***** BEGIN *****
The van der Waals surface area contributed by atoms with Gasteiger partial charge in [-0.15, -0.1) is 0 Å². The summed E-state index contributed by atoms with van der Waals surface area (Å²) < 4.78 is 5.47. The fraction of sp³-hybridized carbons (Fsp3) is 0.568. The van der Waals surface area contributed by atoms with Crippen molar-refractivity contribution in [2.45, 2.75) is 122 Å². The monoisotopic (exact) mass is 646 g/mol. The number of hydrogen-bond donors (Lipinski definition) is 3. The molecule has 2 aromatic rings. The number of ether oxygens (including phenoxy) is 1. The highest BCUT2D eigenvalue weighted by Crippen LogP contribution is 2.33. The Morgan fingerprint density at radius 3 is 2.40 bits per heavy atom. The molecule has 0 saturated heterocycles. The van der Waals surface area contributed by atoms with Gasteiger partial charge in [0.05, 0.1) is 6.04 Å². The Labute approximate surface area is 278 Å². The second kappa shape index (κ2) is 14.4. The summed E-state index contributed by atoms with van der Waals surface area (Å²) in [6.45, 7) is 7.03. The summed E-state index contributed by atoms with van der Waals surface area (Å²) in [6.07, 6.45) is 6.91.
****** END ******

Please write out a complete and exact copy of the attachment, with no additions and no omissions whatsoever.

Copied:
The van der Waals surface area contributed by atoms with Gasteiger partial charge in [-0.15, -0.1) is 0 Å². The summed E-state index contributed by atoms with van der Waals surface area (Å²) < 4.78 is 5.47. The fraction of sp³-hybridized carbons (Fsp3) is 0.568. The van der Waals surface area contributed by atoms with Crippen molar-refractivity contribution in [2.45, 2.75) is 122 Å². The monoisotopic (exact) mass is 646 g/mol. The number of hydrogen-bond donors (Lipinski definition) is 3. The molecule has 2 aromatic rings. The number of ether oxygens (including phenoxy) is 1. The highest BCUT2D eigenvalue weighted by Crippen LogP contribution is 2.33. The Morgan fingerprint density at radius 3 is 2.40 bits per heavy atom. The molecule has 0 saturated heterocycles. The van der Waals surface area contributed by atoms with Gasteiger partial charge in [0.05, 0.1) is 6.04 Å². The Labute approximate surface area is 278 Å². The second kappa shape index (κ2) is 14.4. The summed E-state index contributed by atoms with van der Waals surface area (Å²) in [6.45, 7) is 7.03. The summed E-state index contributed by atoms with van der Waals surface area (Å²) in [6.07, 6.45) is 6.91.